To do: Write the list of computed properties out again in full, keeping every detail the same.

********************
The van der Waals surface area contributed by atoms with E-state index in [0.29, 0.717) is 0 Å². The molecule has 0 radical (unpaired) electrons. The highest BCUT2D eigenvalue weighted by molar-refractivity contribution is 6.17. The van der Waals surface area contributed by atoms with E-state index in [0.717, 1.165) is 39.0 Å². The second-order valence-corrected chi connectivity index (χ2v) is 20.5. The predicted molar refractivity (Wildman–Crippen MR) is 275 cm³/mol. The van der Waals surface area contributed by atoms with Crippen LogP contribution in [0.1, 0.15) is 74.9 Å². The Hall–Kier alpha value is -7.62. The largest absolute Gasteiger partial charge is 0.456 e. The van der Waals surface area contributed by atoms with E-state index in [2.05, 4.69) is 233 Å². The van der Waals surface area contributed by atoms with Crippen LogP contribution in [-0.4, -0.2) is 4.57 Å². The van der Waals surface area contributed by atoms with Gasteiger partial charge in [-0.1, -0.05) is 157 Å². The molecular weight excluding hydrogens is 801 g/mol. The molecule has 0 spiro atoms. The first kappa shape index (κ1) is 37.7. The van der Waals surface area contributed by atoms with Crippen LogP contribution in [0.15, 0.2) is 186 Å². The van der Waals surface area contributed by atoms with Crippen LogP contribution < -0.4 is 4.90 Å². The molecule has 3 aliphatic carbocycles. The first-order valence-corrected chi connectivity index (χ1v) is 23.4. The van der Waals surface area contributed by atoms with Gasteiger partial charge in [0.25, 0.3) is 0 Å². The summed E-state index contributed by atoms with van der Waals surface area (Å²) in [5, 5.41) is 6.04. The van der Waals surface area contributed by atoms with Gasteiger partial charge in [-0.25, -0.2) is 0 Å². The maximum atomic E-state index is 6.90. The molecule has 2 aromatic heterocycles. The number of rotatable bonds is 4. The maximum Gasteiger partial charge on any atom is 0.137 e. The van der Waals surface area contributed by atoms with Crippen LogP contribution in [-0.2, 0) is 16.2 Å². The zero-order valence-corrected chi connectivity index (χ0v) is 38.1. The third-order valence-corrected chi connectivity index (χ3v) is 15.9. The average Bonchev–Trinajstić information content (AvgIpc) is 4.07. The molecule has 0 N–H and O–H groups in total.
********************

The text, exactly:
The van der Waals surface area contributed by atoms with E-state index in [0.29, 0.717) is 0 Å². The molecule has 0 radical (unpaired) electrons. The highest BCUT2D eigenvalue weighted by molar-refractivity contribution is 6.17. The van der Waals surface area contributed by atoms with E-state index in [0.717, 1.165) is 39.0 Å². The second-order valence-corrected chi connectivity index (χ2v) is 20.5. The predicted molar refractivity (Wildman–Crippen MR) is 275 cm³/mol. The van der Waals surface area contributed by atoms with Crippen LogP contribution in [0.1, 0.15) is 74.9 Å². The Hall–Kier alpha value is -7.62. The largest absolute Gasteiger partial charge is 0.456 e. The van der Waals surface area contributed by atoms with E-state index in [2.05, 4.69) is 233 Å². The van der Waals surface area contributed by atoms with Crippen LogP contribution in [-0.4, -0.2) is 4.57 Å². The van der Waals surface area contributed by atoms with Gasteiger partial charge in [-0.1, -0.05) is 157 Å². The molecular weight excluding hydrogens is 801 g/mol. The molecule has 0 spiro atoms. The first kappa shape index (κ1) is 37.7. The van der Waals surface area contributed by atoms with Crippen LogP contribution in [0.15, 0.2) is 186 Å². The van der Waals surface area contributed by atoms with Crippen LogP contribution < -0.4 is 4.90 Å². The molecule has 3 aliphatic carbocycles. The first-order valence-corrected chi connectivity index (χ1v) is 23.4. The van der Waals surface area contributed by atoms with Gasteiger partial charge in [0.25, 0.3) is 0 Å². The summed E-state index contributed by atoms with van der Waals surface area (Å²) in [5, 5.41) is 6.04. The van der Waals surface area contributed by atoms with Gasteiger partial charge in [-0.25, -0.2) is 0 Å². The maximum atomic E-state index is 6.90. The molecule has 2 aromatic heterocycles. The number of rotatable bonds is 4. The maximum Gasteiger partial charge on any atom is 0.137 e. The van der Waals surface area contributed by atoms with Crippen LogP contribution in [-0.2, 0) is 16.2 Å². The zero-order valence-corrected chi connectivity index (χ0v) is 38.1. The third-order valence-corrected chi connectivity index (χ3v) is 15.9. The average Bonchev–Trinajstić information content (AvgIpc) is 4.07. The molecule has 0 N–H and O–H groups in total.